I once had someone tell me that the best thing I had to offer this world was a pretty face. And for most of my days since, I’ve believed that lie.
You said I’d never be a leader
You said I’d never wear a crown
If I wanted to be someone
I should learn to settle down
-“Doubt” -Mary J. Blige
In the years following that confrontation with a person whose validation I was so desperate to have, I buckled under the pressure of expectations and just gave up. I accepted what was spoken over me and settled into “good enough” instead of challenging myself to overcome. Toxic relationships and many careless decisions later, I was 22 years old and an unmarried single mother. I missed my window to be or do something great….or so I thought.
A favorite author of mine, Jen Hatmaker, joins a group of other authors and speakers for the BELONG Tour, a yearly conference for women where they share their wisdom and experience in how to live a more “vibrant, open-hearted, meaningful life.” She recently recorded a Facebook Live video to promote the tour, in which she speaks about “staying in your lane”. Five minutes into it, I knew it was going to be exactly what I needed to hear. As she spoke about what it means to “find your lane”, or purpose, I finally began to understand that I’ve not only been looking for the wrong indicators for living out my purpose, but I was not, in fact, too late. As if she had a front row seat to the movie reel of my insecurities, she spoke truth over the lie that had made itself home in my mind for so long. She relayed her own story of how she forged a new path for what she really wanted to do with her life, which looked a lot like starting over as a young wife and mom at the age of 29.
If it’s your calling – if it’s what you’re meant to do, then there’s no window to miss.
For the first time, I began to feel as if being a wife and mom of five kids wasn’t the only accomplishment I had time enough to achieve in this life. There was more to what I had to offer, and that burning deep within my soul was not to be ignored. I thought the key to my purpose was found at the intersection of money and success, but I was wrong.
The research is carefully laid out with graphs and timelines about how to achieve the ultimate dream. Experts and life coaches spewing their theories about the proper path to success: four-year degrees, fast track to partner, marriage with 2.5 kids, a paleo diet and regular yoga. Why are we so hung up on letting someone else define how we are meant to live our lives? Well one thing is for sure – I’m done making decisions about my life based on some arbitrary definition of success. Discovering what you’re meant to do is actually pretty simple – I just had to start asking myself the right questions.
What are you drawn to?
Seems simple right? That’s because it is. I was so focused on whether my purpose would be profitable or would fit into some mold that “made sense”, that I was ignoring some very basic qualifications, one of which is simply a matter of what I’m drawn to. Another pretty simple question I needed to ask myself was, what am I good at? The marriage of the answers to those two questions helped direct me towards how God can use my gifts and talents to fulfill my purpose on this earth. So here is where I am:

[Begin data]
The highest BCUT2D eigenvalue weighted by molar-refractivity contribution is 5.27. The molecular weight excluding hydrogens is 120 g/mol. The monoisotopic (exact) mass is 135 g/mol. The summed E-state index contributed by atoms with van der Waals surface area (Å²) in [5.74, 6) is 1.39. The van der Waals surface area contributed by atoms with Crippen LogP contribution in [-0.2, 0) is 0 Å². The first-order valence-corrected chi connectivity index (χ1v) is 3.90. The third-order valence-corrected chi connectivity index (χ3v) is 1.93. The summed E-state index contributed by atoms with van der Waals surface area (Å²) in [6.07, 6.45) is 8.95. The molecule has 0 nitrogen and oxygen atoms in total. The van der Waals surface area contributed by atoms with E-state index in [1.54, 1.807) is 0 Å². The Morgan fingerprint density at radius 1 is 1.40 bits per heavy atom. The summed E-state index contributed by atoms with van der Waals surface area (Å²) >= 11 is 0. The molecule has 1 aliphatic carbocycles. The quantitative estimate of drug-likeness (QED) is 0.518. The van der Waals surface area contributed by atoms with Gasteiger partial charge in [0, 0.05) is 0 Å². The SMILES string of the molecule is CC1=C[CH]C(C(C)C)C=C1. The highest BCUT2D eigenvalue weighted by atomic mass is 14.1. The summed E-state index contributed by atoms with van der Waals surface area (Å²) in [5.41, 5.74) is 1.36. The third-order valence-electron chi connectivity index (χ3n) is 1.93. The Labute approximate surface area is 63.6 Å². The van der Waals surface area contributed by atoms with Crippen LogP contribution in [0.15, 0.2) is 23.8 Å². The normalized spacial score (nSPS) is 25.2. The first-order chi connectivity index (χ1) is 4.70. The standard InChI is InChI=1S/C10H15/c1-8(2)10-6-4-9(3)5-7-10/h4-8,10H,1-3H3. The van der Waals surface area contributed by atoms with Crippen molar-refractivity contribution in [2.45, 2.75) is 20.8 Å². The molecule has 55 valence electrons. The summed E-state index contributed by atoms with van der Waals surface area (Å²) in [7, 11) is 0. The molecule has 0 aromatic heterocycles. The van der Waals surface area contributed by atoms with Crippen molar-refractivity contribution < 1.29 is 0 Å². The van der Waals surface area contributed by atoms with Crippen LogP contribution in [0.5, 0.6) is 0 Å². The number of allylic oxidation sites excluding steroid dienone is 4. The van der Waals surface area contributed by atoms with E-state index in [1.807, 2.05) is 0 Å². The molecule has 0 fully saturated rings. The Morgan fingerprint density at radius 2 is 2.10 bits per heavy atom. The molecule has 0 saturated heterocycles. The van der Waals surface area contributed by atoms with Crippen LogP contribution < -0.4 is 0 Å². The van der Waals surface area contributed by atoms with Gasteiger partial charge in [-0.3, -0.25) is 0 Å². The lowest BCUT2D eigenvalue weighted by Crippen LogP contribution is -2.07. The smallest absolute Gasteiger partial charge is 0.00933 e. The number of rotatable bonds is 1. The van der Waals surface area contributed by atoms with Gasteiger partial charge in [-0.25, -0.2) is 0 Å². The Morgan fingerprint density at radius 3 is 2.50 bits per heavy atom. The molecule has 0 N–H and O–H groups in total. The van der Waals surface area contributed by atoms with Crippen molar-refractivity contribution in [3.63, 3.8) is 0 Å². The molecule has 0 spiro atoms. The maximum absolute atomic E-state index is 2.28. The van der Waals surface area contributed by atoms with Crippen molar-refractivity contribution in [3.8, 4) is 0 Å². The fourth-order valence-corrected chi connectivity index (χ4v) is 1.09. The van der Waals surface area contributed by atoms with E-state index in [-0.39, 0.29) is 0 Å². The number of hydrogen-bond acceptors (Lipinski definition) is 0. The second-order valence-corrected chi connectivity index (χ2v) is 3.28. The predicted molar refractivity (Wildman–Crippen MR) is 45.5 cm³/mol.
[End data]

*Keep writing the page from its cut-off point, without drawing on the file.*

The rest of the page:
- What are you drawn to? Transparency. I just want real, genuine, authentic influence in my life. Be it in music, art, leadership, or friendship, I want to surround myself with people who are willing to be their true selves and share it all – the good, the bad, the ugly.
- What are you good at? Communicating. Specifically, the written word. I don’t assume that any of what I write is earth shattering, but when it comes to being transparent, it’s much easier for me to do it in writing.
- What do you love? People. I love people. The end. I want to use my life to express not just my love for humankind, but God’s love for them as well.
I may not be a scholar or Fortune 500 entrepreneur. My writing may not be featured in the New Yorker. I’m no trophy wife and I’m definitely not the president of the PTA. But what I do have to offer is my story. I can sidle up next to you in your dark moments and be the thing that I’m drawn to – vulnerable, authentic, and real. I can hear you speak your pain and I can empathize, because I’ve been there. I can open up and reveal all the dark spots that are there inside of me too, because we all have them and sometimes all we need to be able to process our own pain is to hear that we aren’t alone.
Four years ago I wrote a blog post about marriage that went viral. As can be expected, it received it’s fair share of criticism. Sensing it had the potential to deflate me, a dear friend of mine wrote to encourage me to stay in my lane and it has stuck with me since.
The world is yearning for MORE of what you shared. I know that you won’t let any amount of hatred or ridicule you’ve received regarding what you wrote stop you from continuing to spread your knowledge, experience, love, and joy with people. You never know who you’re gonna reach, right? Your experience is valuable. Your perspective is valuable.
Keep it up. Most of us need you to. You owe it to us.
I don’t know what platform God will choose to use my perspective but whether it’s here on this blog or breaking bread at your table, I will share every bit of my pain and every bit of my victory.
And this will be my success. That I was transparent about the struggles I’ve faced and used it to give hope to someone else. I will run my race and stay in my lane and it will not only be good enough – it will be great. The song that I referenced in the beginning of this post? It starts off with struggle but ends in triumph. This is the hope that lies within me, and the hope that I promise to share with the world:
Now you’re looking at a leader
Now you’re staring at a queen
You said I’ll never be someone
But now I’m pulling all the strings…
I’m gonna be the best me.